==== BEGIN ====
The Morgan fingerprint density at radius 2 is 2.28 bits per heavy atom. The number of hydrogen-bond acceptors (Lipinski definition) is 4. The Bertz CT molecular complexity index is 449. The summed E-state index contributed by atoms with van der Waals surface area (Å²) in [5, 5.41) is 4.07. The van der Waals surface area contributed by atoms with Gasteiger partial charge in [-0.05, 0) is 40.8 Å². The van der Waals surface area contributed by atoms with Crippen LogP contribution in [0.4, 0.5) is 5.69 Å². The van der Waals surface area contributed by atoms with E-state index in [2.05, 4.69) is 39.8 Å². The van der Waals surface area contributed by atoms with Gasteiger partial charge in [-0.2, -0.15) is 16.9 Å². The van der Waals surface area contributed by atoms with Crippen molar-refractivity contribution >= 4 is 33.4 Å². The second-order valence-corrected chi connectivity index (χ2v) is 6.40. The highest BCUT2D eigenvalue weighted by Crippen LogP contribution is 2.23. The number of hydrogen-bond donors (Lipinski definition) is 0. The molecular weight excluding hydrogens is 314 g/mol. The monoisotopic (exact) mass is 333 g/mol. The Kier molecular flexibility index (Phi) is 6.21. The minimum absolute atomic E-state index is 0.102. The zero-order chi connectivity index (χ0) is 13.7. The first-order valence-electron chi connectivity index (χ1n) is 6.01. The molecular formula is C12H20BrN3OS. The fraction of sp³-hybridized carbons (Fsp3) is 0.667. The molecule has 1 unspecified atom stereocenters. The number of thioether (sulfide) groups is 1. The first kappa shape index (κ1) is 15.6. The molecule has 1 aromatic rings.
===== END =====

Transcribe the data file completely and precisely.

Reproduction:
The Morgan fingerprint density at radius 2 is 2.28 bits per heavy atom. The number of hydrogen-bond acceptors (Lipinski definition) is 4. The Bertz CT molecular complexity index is 449. The summed E-state index contributed by atoms with van der Waals surface area (Å²) in [5, 5.41) is 4.07. The van der Waals surface area contributed by atoms with Gasteiger partial charge in [-0.05, 0) is 40.8 Å². The van der Waals surface area contributed by atoms with Crippen LogP contribution in [0.4, 0.5) is 5.69 Å². The van der Waals surface area contributed by atoms with E-state index in [2.05, 4.69) is 39.8 Å². The van der Waals surface area contributed by atoms with Gasteiger partial charge in [-0.2, -0.15) is 16.9 Å². The van der Waals surface area contributed by atoms with Crippen molar-refractivity contribution >= 4 is 33.4 Å². The second-order valence-corrected chi connectivity index (χ2v) is 6.40. The highest BCUT2D eigenvalue weighted by Crippen LogP contribution is 2.23. The number of hydrogen-bond donors (Lipinski definition) is 0. The molecular weight excluding hydrogens is 314 g/mol. The monoisotopic (exact) mass is 333 g/mol. The Kier molecular flexibility index (Phi) is 6.21. The minimum absolute atomic E-state index is 0.102. The zero-order chi connectivity index (χ0) is 13.7. The first-order valence-electron chi connectivity index (χ1n) is 6.01. The molecular formula is C12H20BrN3OS. The fraction of sp³-hybridized carbons (Fsp3) is 0.667. The molecule has 1 unspecified atom stereocenters. The number of thioether (sulfide) groups is 1. The first kappa shape index (κ1) is 15.6. The molecule has 1 aromatic rings.